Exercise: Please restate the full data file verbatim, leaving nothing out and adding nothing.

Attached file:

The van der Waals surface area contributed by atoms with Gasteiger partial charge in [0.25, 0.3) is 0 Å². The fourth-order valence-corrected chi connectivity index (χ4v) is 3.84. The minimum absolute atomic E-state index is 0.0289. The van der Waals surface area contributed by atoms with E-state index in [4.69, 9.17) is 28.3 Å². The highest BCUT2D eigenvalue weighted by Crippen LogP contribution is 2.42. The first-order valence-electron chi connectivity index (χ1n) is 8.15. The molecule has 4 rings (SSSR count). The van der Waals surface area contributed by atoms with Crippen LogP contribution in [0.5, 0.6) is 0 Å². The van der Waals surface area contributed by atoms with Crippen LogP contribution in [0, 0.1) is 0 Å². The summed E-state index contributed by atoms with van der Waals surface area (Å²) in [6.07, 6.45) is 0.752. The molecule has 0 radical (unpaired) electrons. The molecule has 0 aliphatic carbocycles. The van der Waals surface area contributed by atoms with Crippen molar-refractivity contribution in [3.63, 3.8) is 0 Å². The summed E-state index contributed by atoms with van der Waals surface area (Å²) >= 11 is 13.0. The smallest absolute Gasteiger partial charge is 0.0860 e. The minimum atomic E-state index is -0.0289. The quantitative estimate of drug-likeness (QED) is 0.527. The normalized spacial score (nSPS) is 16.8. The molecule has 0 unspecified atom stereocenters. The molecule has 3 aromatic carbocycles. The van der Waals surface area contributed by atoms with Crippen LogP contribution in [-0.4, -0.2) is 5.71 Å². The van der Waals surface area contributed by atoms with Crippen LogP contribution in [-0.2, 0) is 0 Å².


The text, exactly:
The van der Waals surface area contributed by atoms with Gasteiger partial charge in [0.25, 0.3) is 0 Å². The fourth-order valence-corrected chi connectivity index (χ4v) is 3.84. The minimum absolute atomic E-state index is 0.0289. The van der Waals surface area contributed by atoms with E-state index in [4.69, 9.17) is 28.3 Å². The highest BCUT2D eigenvalue weighted by Crippen LogP contribution is 2.42. The first-order valence-electron chi connectivity index (χ1n) is 8.15. The molecule has 4 rings (SSSR count). The van der Waals surface area contributed by atoms with Crippen LogP contribution in [0.5, 0.6) is 0 Å². The van der Waals surface area contributed by atoms with Crippen LogP contribution in [0, 0.1) is 0 Å². The summed E-state index contributed by atoms with van der Waals surface area (Å²) in [6.07, 6.45) is 0.752. The molecule has 0 radical (unpaired) electrons. The molecule has 0 aliphatic carbocycles. The van der Waals surface area contributed by atoms with Crippen molar-refractivity contribution in [3.63, 3.8) is 0 Å². The summed E-state index contributed by atoms with van der Waals surface area (Å²) >= 11 is 13.0. The smallest absolute Gasteiger partial charge is 0.0860 e. The minimum atomic E-state index is -0.0289. The quantitative estimate of drug-likeness (QED) is 0.527. The normalized spacial score (nSPS) is 16.8. The molecule has 0 unspecified atom stereocenters. The molecule has 3 aromatic carbocycles. The van der Waals surface area contributed by atoms with Crippen LogP contribution in [-0.4, -0.2) is 5.71 Å². The van der Waals surface area contributed by atoms with Crippen LogP contribution in [-0.2, 0) is 0 Å².